Landlord Melvin Gregerson wanted to show judges and other elected officials how bad the problem with crack peddlers had become in the Phillips neighborhood of Minneapolis.

So Gregerson, owner of the Waldorf apartments in Phillips, joined fellow landlord Charlie Disney to take officials on “crack tours” of the neighborhood, just south of downtown Minneapolis — about 25 of them from 1996 to 1998.

From the back seat, those officials looked on, aghast, as Gregerson posed as a suburbanite making a curbside drug buy, then shooed the peddler away at the last moment.

“The point was to show influential persons that, while Minneapolis city officials were extremely strict with landlords when drug activity took place in their buildings, drug dealing took place openly on the streets, ignored by the police,” said fellow landlord William McCaughey, a longtime friend and author.

Gregerson died Dec. 27 of complications of ALS, also known as Lou Gehrig’s disease. He was 75.

From humble beginnings, through hard work and “penny-pinching,” Gregerson became one of the largest owners of rental property in inner-city Minneapolis, McCaughey said.

“At one time he had more than 1,000 units, including those at the Waldorf on Park Avenue,” McGaughey said. “He was a good landlord, but also one with a flair.”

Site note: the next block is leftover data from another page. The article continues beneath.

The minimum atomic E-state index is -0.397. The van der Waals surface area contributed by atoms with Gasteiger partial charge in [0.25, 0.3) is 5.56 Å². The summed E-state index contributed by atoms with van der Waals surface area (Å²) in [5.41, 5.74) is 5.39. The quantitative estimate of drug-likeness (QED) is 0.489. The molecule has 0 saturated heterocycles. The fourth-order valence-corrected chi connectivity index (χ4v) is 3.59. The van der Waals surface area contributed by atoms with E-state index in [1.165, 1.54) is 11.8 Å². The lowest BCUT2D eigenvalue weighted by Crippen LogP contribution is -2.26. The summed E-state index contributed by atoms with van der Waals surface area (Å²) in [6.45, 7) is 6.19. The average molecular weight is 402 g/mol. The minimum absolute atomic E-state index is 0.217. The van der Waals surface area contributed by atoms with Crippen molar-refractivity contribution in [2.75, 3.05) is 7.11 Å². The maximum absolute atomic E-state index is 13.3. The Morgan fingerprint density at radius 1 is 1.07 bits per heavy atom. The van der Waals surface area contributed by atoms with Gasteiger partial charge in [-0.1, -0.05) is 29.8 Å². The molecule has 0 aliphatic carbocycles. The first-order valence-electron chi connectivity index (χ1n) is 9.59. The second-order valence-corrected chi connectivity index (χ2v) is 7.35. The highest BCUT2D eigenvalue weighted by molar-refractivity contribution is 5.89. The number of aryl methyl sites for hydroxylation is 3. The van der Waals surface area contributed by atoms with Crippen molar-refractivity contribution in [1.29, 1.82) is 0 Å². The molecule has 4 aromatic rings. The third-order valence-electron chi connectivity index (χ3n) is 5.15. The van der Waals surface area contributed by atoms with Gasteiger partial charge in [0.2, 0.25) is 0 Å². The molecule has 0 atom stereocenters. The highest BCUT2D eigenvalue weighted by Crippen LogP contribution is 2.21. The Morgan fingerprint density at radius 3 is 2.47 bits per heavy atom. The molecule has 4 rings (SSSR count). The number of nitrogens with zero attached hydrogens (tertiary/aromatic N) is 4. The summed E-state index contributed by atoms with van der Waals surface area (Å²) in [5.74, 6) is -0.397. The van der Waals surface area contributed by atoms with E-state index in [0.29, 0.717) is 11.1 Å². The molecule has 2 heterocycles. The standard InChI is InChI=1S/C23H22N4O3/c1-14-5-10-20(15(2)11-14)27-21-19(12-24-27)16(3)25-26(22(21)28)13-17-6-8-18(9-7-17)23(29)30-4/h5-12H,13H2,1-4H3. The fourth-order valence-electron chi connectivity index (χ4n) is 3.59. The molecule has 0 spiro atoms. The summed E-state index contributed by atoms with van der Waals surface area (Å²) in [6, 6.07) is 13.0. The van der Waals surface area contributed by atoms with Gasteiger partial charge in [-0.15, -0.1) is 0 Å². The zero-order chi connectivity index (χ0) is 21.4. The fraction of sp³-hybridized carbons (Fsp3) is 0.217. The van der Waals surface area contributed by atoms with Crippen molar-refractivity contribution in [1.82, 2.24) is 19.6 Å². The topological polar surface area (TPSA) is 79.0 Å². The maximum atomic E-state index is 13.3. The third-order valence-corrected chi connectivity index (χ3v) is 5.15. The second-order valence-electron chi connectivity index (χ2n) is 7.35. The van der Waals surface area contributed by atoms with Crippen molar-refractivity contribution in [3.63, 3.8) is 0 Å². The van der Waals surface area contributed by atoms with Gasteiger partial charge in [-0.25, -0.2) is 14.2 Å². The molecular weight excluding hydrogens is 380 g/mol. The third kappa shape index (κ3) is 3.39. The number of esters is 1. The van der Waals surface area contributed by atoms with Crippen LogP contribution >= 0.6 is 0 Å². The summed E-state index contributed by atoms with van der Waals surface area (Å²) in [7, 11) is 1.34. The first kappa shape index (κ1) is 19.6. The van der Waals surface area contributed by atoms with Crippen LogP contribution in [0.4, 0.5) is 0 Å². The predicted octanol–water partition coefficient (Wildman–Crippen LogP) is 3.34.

Gregerson didn’t travel much. Instead, on Sunday afternoons after church, he and wife Myrna would drive around, looking over their current (and previous) rental properties.

For Gregerson, it was a long way from the farm where he grew up near Donnelly, Minn., 7 miles north of Morris. After high school graduation in 1956, he moved to Minneapolis.

He rented a small room with a hot plate and refrigerator while studying at Dunwoody Institute to become an electrician.

He followed that vocation until he found his passion in buying duplexes, then bigger units. He rented out modest and lower rent units.

But by the 1990s, the Phillips neighborhood, where Gregerson owned his biggest property, the Waldorf, was overrun by thugs and drug dealers.

“The city responded by holding landlords strictly responsible for criminal activity occurring not only inside their buildings but also in the adjoining yards, right up to the middle of the streets,” McCaughey said.

“Police would stigmatize landlords by the number of 911 calls associated with their properties, regardless of size,” he said, adding that some were fined.

Gregerson believed that city officials were overlooking criminal activity taking place openly on the streets.

So he and others in the Park Avenue block club held a news conference. Later, they launched a publicity campaign they called the “Minneapolis crack tour,” a drive through Phillips to see how many crack dealers could be spotted.

Gregerson and Disney drove about 60 officials on the tours. They also took part in a cable show in which the issues were discussed.

“We just wanted the city to back off us, and we wanted some police work,” McGaughey said. “We wanted some arrests to be made of the people who were dealing drugs in the open. And send squad cars through there who would actively disrupt the drug dealing, so the neighborhood would improve.”

In addition to Myrna, Gregerson’s wife of 53 years, survivors include daughters Liz Norris and Rosie Schueller and three grandchildren.

Services have been held.